02 Aug 2017
Tripoli, Lebanon
Sustainable Food and Agriculture

More often than not, the food that is fast is not always the food that is healthy. Luckily for hungry Lebanese consumers, they have TAQA. The brainchild of entrepreneur Soumaya Merhi, TAQA, is on the cusp of becoming the leading healthy grab-and-go snack producer in Lebanon and across the region.

TAQA began in March 2013 under the name of Bread Basket Square. The brand came from the company’s original product: a healthy, wheat-free oat bread that Merhi started selling at Souk el Tayeb, Lebanon’s first organic farmer’s market. “It was just a very small idea that has grown into what we’re looking at today,” Merhi says.

The birth of TAQA:

Merhi had returned to her hometown of Tripoli, Lebanon, just four months prior. She had been studying in Montreal, Canada, where she also worked at a food factory — a job that gave her the valuable insights into manufacturing, supply chains, and organic certification that she would later use to launch her own business. An appreciation for healthy living runs in Merhi’s family. Her father works as a homepath and was the one who tipped his daughter off that Lebanon may have a market for alternative baked goods.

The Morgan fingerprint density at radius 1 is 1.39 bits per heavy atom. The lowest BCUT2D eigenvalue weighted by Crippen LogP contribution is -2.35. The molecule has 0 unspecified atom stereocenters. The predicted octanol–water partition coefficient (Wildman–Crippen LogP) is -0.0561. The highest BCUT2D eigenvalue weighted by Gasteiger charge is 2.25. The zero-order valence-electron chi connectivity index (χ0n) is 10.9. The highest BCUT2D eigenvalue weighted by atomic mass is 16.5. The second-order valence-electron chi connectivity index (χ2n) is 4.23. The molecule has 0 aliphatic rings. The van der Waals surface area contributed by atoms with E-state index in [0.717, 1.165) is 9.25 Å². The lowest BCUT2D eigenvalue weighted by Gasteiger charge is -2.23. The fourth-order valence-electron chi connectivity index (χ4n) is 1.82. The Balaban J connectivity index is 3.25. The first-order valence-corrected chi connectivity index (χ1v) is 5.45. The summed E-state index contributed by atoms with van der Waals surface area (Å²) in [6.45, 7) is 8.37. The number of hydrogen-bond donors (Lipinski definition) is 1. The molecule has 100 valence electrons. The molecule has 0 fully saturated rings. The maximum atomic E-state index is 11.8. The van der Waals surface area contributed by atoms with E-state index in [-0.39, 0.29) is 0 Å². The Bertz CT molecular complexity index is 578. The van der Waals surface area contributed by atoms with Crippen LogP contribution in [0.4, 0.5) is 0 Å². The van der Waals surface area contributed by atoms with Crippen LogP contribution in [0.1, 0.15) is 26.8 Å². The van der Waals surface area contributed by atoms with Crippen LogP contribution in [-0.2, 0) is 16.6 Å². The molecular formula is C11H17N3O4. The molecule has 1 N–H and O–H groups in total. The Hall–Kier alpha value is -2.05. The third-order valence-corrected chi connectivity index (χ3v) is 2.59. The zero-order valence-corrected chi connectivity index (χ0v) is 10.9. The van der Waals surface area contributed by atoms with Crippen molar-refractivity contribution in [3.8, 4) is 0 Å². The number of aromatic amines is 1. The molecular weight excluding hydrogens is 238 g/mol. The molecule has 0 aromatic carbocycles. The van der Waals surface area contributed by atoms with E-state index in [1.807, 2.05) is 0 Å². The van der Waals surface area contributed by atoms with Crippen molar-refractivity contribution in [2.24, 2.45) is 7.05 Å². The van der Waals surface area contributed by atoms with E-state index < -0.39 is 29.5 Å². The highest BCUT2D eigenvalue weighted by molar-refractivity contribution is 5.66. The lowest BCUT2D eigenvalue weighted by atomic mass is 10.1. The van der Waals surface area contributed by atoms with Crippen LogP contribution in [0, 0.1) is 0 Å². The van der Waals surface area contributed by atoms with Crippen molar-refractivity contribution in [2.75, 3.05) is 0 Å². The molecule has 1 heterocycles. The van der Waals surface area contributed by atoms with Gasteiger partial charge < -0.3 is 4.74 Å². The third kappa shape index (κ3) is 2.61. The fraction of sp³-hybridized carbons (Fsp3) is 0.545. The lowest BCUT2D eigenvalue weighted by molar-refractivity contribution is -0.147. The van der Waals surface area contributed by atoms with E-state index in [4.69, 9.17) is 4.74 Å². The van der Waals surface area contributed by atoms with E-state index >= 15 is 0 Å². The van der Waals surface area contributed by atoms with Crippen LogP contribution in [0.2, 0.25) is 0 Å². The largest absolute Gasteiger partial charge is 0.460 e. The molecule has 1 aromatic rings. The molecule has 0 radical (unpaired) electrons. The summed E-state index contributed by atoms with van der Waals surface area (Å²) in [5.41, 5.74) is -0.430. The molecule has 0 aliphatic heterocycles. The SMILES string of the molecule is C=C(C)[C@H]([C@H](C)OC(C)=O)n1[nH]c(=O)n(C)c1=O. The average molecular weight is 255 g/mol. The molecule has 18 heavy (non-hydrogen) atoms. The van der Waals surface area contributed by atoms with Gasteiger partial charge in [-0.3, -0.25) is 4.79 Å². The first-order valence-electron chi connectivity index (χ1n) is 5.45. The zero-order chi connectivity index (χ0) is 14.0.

Bread Basket saw quick success at Souk el Tayeb, and had no real competition — at the market or elsewhere in the country. The company became the first in Lebanon to sell specialty baked goods with no butter or wheat. “We were also the first one to use the word ‘healthy’ in our products,” Merhi expands. “Lebanon was always geared to words like ‘light, and diet.’ It was important for us to shift that focus to healthy.”

By deeming its products healthy rather than light, Merhi wants to debunk the myth that foods with labels such as ‘diet’ and ‘light’ are good for you. “A light product could still use chemical products or preservatives. You’re always adding or extracting something to create these foods,” she says. “I want to remind people what natural ingredients are, and have people understand everything that is in our products.”